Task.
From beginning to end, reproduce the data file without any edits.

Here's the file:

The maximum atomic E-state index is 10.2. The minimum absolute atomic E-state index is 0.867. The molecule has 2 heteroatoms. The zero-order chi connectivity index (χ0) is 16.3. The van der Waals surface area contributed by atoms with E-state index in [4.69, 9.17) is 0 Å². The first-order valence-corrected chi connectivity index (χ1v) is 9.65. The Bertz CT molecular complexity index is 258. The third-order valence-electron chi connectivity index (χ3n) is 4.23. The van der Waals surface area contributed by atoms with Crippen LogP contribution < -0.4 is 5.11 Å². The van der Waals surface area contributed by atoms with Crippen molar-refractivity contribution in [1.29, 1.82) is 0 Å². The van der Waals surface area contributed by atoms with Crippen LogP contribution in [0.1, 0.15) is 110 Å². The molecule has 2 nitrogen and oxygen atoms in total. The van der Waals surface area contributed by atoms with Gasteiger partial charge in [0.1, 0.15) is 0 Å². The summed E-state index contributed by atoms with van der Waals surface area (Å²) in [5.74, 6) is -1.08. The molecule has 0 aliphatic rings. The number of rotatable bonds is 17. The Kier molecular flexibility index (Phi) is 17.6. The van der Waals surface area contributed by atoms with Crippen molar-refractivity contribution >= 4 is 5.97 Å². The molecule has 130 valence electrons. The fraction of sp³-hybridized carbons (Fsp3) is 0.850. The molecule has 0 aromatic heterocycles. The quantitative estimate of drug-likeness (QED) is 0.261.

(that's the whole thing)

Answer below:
The maximum atomic E-state index is 10.2. The minimum absolute atomic E-state index is 0.867. The molecule has 2 heteroatoms. The zero-order chi connectivity index (χ0) is 16.3. The van der Waals surface area contributed by atoms with E-state index in [4.69, 9.17) is 0 Å². The first-order valence-corrected chi connectivity index (χ1v) is 9.65. The Bertz CT molecular complexity index is 258. The third-order valence-electron chi connectivity index (χ3n) is 4.23. The van der Waals surface area contributed by atoms with Crippen LogP contribution < -0.4 is 5.11 Å². The van der Waals surface area contributed by atoms with Crippen molar-refractivity contribution in [1.29, 1.82) is 0 Å². The van der Waals surface area contributed by atoms with Crippen LogP contribution in [0.1, 0.15) is 110 Å². The molecule has 2 nitrogen and oxygen atoms in total. The van der Waals surface area contributed by atoms with Gasteiger partial charge in [0.1, 0.15) is 0 Å². The summed E-state index contributed by atoms with van der Waals surface area (Å²) in [5.74, 6) is -1.08. The molecule has 0 aliphatic rings. The number of rotatable bonds is 17. The Kier molecular flexibility index (Phi) is 17.6. The van der Waals surface area contributed by atoms with Crippen molar-refractivity contribution >= 4 is 5.97 Å². The molecule has 130 valence electrons. The fraction of sp³-hybridized carbons (Fsp3) is 0.850. The molecule has 0 aromatic heterocycles. The quantitative estimate of drug-likeness (QED) is 0.261.